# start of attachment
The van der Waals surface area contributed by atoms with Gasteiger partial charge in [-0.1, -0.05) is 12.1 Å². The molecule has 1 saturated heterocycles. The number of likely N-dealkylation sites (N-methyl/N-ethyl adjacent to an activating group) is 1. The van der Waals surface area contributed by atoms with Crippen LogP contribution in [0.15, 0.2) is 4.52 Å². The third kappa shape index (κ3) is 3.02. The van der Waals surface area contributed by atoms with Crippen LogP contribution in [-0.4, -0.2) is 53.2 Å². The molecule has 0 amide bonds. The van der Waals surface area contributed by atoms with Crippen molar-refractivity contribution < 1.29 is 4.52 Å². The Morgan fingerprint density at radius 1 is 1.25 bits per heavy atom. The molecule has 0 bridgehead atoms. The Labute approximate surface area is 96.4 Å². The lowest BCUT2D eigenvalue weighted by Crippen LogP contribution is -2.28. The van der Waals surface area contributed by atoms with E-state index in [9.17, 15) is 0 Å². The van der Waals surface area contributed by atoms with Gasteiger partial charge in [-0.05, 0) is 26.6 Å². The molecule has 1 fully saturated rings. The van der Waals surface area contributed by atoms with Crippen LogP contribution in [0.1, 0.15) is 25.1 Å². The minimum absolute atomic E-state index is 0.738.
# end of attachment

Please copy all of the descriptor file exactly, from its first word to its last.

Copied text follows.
The van der Waals surface area contributed by atoms with Gasteiger partial charge in [-0.1, -0.05) is 12.1 Å². The molecule has 1 saturated heterocycles. The number of likely N-dealkylation sites (N-methyl/N-ethyl adjacent to an activating group) is 1. The van der Waals surface area contributed by atoms with Crippen LogP contribution in [0.15, 0.2) is 4.52 Å². The third kappa shape index (κ3) is 3.02. The van der Waals surface area contributed by atoms with Crippen LogP contribution in [-0.4, -0.2) is 53.2 Å². The molecule has 0 amide bonds. The van der Waals surface area contributed by atoms with Crippen molar-refractivity contribution < 1.29 is 4.52 Å². The Morgan fingerprint density at radius 1 is 1.25 bits per heavy atom. The molecule has 0 bridgehead atoms. The Labute approximate surface area is 96.4 Å². The lowest BCUT2D eigenvalue weighted by Crippen LogP contribution is -2.28. The van der Waals surface area contributed by atoms with E-state index in [9.17, 15) is 0 Å². The van der Waals surface area contributed by atoms with Gasteiger partial charge in [-0.05, 0) is 26.6 Å². The molecule has 1 fully saturated rings. The van der Waals surface area contributed by atoms with Crippen LogP contribution in [0.1, 0.15) is 25.1 Å². The minimum absolute atomic E-state index is 0.738.